Los Angeles City officials have figured out yet another way to give an Internet access monopoly away to the incumbent haves, while pretending they’re doing it all for the poor have-nots. They are calling it the City of Los Angeles Community Broadband Network (LACBN), even though their stated approach is nothing like the community fiber networks already deployed in much smaller cities in the US — including the Chattanooga fiber network which was cited in the LACBN FAQ. That FAQ also contains the key flaw in the whole LACBN unicorn-hunting farce — both the question and answer in #4:
4) Why wouldn’t the City have LADWP build out the fiber network and offer internet services?
These rights are such a fundamental basis of human law and governance that they override laws meant to protect against the harms caused by malicious communications, such as terrorist networks and personal threats. Just governments realize there are better ways to protect our fellow citizens and detect harms than to trample on individual freedoms — public anonymous speech reveals wrongs so they can be corrected, and trustworthy private exchanges deepen civil relationships. Denying these rights for illusory claims of “added security” just make everyone worse off. No government or representative has any monopoly on defining “right” or “wrong” for all humans in all times, so these communication rights are necessary to discuss and refine these definitions among equal peers.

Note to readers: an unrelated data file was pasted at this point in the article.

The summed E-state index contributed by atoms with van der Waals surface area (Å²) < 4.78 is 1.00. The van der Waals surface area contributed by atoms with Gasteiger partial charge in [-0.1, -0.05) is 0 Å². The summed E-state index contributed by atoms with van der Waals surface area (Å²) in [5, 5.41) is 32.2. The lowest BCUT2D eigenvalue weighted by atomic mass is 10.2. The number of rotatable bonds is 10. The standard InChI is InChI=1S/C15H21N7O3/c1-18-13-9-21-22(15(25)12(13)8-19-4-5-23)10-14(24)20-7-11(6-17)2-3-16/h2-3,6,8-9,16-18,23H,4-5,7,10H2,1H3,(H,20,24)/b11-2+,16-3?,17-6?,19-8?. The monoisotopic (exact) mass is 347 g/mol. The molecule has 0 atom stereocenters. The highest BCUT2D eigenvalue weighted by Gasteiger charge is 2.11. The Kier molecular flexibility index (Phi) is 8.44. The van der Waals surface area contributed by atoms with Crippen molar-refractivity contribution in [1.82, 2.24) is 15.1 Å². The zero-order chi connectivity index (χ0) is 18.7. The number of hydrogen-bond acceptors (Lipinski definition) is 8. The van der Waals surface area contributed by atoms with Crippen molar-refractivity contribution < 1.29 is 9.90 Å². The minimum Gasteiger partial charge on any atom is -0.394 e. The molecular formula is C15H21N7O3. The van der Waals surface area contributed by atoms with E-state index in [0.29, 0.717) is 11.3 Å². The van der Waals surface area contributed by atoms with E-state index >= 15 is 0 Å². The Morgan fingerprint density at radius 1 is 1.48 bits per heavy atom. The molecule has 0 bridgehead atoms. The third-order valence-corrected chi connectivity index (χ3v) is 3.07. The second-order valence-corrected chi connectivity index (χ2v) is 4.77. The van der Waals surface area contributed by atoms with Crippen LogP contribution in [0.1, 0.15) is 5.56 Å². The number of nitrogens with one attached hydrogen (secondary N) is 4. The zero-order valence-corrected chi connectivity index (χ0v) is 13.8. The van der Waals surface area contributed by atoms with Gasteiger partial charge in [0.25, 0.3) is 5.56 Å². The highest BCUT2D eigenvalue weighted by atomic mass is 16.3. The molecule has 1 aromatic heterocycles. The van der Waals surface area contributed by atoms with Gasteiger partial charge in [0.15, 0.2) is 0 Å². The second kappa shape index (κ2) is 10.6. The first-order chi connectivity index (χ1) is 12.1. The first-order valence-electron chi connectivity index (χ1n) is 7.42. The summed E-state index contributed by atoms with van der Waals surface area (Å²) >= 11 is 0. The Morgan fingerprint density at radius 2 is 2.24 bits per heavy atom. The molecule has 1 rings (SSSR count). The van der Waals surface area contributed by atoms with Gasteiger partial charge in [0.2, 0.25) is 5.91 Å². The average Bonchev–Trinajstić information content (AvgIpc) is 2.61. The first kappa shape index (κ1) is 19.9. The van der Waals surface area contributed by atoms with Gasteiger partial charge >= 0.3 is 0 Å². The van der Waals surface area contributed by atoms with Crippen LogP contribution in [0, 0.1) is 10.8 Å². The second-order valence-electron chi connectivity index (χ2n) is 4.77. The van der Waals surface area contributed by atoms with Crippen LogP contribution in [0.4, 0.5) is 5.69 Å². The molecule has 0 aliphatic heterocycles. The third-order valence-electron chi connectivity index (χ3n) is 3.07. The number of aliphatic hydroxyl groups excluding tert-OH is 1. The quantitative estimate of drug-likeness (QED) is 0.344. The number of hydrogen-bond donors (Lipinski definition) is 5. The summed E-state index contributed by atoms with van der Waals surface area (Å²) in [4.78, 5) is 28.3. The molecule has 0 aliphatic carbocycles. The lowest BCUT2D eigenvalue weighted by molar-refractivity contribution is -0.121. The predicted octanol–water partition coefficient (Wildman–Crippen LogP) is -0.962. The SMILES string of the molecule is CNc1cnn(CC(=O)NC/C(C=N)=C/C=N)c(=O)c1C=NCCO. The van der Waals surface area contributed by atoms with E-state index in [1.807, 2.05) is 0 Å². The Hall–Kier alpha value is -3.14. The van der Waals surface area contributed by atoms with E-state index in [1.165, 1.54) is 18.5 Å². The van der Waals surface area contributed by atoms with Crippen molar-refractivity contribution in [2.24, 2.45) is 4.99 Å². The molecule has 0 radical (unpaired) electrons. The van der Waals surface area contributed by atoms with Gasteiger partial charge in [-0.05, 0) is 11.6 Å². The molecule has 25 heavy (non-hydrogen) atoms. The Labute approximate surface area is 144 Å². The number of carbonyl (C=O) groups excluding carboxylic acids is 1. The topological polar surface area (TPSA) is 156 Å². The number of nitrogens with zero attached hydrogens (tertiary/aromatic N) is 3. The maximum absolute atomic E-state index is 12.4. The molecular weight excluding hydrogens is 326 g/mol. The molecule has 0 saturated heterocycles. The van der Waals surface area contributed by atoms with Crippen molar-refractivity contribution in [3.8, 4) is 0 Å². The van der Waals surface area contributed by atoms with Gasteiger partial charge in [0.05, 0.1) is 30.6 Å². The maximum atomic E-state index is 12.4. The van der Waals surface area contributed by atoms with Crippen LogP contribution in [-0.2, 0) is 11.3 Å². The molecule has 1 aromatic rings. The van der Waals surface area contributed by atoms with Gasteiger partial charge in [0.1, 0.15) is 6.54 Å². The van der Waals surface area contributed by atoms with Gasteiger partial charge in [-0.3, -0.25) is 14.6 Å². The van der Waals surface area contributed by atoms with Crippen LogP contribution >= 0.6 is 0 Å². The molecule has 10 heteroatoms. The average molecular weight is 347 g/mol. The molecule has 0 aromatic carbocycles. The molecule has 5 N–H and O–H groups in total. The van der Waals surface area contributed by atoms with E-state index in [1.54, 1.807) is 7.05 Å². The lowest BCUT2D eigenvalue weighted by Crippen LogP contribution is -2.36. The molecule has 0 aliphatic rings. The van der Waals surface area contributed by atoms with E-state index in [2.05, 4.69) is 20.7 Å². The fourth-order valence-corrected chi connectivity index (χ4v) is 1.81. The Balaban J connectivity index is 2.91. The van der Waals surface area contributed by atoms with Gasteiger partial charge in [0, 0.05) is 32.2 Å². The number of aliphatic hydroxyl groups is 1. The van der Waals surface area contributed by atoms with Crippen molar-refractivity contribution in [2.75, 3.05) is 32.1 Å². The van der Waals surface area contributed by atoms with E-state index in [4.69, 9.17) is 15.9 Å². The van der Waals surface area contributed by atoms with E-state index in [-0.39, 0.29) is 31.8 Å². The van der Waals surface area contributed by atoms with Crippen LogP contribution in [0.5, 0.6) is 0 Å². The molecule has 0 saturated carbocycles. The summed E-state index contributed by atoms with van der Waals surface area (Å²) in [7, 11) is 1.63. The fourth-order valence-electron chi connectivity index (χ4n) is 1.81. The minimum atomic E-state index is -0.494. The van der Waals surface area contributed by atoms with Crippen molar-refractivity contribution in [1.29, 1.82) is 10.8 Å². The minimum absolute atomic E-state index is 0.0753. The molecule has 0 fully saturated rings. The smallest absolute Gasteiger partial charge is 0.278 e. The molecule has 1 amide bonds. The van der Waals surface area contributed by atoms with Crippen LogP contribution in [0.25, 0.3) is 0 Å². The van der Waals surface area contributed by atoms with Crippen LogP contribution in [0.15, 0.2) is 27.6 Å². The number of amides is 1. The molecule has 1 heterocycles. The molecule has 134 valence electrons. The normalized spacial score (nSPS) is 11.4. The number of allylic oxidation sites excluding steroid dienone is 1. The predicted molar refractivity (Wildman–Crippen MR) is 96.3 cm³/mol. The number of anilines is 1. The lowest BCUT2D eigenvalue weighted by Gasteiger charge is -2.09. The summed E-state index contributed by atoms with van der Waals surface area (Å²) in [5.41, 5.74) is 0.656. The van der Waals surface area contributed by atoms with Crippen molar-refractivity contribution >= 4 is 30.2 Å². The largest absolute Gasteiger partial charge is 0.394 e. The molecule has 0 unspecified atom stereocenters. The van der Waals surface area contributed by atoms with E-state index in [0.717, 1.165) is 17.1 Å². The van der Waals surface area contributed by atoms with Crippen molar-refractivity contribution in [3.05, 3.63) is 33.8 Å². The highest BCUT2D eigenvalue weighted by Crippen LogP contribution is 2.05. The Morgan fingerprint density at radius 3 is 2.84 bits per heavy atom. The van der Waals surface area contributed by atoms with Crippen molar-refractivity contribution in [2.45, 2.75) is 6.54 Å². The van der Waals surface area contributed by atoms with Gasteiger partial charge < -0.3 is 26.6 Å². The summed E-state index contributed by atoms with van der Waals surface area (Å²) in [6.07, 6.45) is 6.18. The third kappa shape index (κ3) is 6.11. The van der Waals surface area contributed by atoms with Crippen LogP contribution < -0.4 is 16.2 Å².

In case you can’t tell by the writing style and sparse dates of all the past blog posts here, you should know I’m a fairly reserved guy. My wife actually bought me a shirt that says “Just shy, not anti-social. (You can talk to me!)” I’m not always confident the middle part of that shirt’s declaration is completely true, so I don’t wear it very often. It is proof of my passion for human-centric Internet ownership that this blog exists at all, I’m putting my real name on it, and it has gotten this far with fiscal sponsorship and discussions with Internet-famous people.
Every well functioning non-profit needs more than one driver. In fact, before full incorporation and filing, independent 501(c)(3) organizations are each required to have a functioning Board of Directors. Fiscal sponsorees (like Data Roads Foundation) have a similar group called a Steering Committee. It’s usually also best to have a Board of Advisers, if not multiple Advisory Committees. These groups are almost always unpaid volunteers, even though they are all great leaders who would be paid a hefty sum for their services in the for-profit world.